- A new initiative to bring environmental and financial benefits to local communities in the impoverished highlands of Ethiopia was announced in Ethiopia yesterday.
The Humbo Assisted Natural Regeneration Project is Africa's first large-scale forestry project to be registered under the Clean Development Mechanism of the Kyoto Protocol. It will bring both economic and social benefits to poor communities in Ethiopia as well as environmental benefits as the project will cut an estimated 880,000 metric tonnes of carbon dioxide from the atmosphere over the next 30 years.
World Vision Australia CEO Tim Costello pointed to the Humbo Assisted Natural Regeneration Project, developed by the international development agency World Vision in partnership with the World Bank, as a highly successful example of reforestation that alleviates poverty while also addressing climate change.
“World Vision has been working with poor communities for more than 20 years to implement environmentally sustainable projects that create jobs and reduce poverty,” he said. “While the income from the carbon credits is a welcome bonus, other tangible benefits from the project come from building resilience against climate impacts.”
The Humbo Project is the product of collaboration across organisations and continents, involving World Vision offices in Australia and Ethiopia, the World Bank, the Ethiopian Environment Protection Agency, as well as local and regional governments and the community. It has restored more than 2,700 hectares of degraded land in Humbo in south-western Ethiopia since 2007. Registration of the Project by the United Nations enables the future sale of over 338,000 tonnes worth of carbon credits (by 2017), of which the World Bank’s BioCarbonFund will purchase 165,000 tonnes worth of carbon credits.
The BioCarbon Fund is an initiative with public and private contributions. It purchases emission reductions from afforestation and reforestation projects under the CDM, as well as from land-use sector projects outside the CDM, such as projects that reduce emissions from deforestation and forest degradation (REDD) and increase carbon sequestration in soils through improved agriculture practices.
The sale of carbon credits under the BioCarbon Fund will provide an income stream of more than $700,000 to the local communities over a minimum of ten years. Further revenue will be available to the community from the sale of carbon credits not purchased by the World Bank as well as from the sale of timber products from designated woodlots in the Project.
The Humbo Project is the largest World Bank forestry project in Africa to gain CDM registration. “To date, Africa hosts less than 2 percent of all registered CDM projects. Promotion of land-use and forestry projects in this region is key to changing the status quo. Without this, it will be difficult for a post-Kyoto climate regime to gain support from African countries. In this regard, the registration of this project has a special significance,” said Inger Andersen, Director, Sustainable Development (Africa Region) for the World Bank.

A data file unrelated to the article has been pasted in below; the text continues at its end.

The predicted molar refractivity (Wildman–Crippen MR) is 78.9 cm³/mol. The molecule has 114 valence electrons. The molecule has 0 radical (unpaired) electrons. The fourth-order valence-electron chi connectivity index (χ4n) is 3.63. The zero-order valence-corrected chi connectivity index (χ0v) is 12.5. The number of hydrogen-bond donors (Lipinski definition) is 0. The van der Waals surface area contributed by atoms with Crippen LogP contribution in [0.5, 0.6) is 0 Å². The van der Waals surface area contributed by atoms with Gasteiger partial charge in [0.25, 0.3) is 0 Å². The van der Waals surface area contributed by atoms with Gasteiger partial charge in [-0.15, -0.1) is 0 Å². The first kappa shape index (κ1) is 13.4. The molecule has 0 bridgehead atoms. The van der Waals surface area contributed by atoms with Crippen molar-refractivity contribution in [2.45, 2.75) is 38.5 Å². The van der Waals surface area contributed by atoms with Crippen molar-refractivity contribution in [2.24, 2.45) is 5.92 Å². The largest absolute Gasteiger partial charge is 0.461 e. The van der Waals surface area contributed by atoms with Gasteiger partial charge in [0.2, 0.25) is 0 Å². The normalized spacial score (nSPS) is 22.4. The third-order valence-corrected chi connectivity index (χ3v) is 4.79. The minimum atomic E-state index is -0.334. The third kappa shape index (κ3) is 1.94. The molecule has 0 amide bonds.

“We believe that this project will encourage project developers to scale up land–use and forestry initiatives in this region, thus allowing African countries to benefit from opportunities of growing carbon markets while providing local communities with additional social, economic and environmental benefits,” she said.
World Vision Ethiopia, National Director, Tenagne Lemma, said the strengths of the Humbo Project had been publicly recognised by the Ethiopian Government on World Environment Day last year followed by the secondment of two World Vision field officers to the nation’s climate change negotiating team. The “Humbo model” was also being replicated in other World Vision projects across the country.
“The steep slopes of the project site had been cleared since the early 1970s, and with almost no remaining trees, erosion and mudslides were common in the rainy season,” she said. “This has now all changed.
“The multiplying benefits to the community through improved land management and the flow-on benefits to people’s health, food security and livelihoods surpassed our most optimistic expectations. Even more exciting than the carbon revenue is the income generated from the sale of fodder, forest fruits and eventually the selective harvest of wood products that contributes to household livelihoods and the local economy, and which will far exceed the carbon revenue,” she explained.
While conventional approaches to reforestation require the costly replanting of trees from nursery stock, over 90 percent of the Humbo Project area has been reforested using Farmer Managed Natural Forest Regeneration (FMNR), which encourages new growth from tree stumps previously felled but still living. Using this method, a vast ‘underground forest’ has been unearthed and indigenous, biodiverse forest species, some of which are endangered, have been restored to this region.
To date, thirteen forestry projects have been registered under the CDM, and this is the fifth LULUCF project to be registered in the World Bank’s BioCarbon Fund. The development of such land use, land-use change and forestry (LULUCF) projects is crucial, particularly on a continent that generally has not seen the realisation of a large number of CDM projects.
The majority of Ethiopia’s 80 million people depend on agriculture for their living, which accounts for 50 percent of GDP and 80 percent of total employment. World Vision has worked in the Humbo area of Ethiopia since the great famine of 1984-85 when half a million people died.
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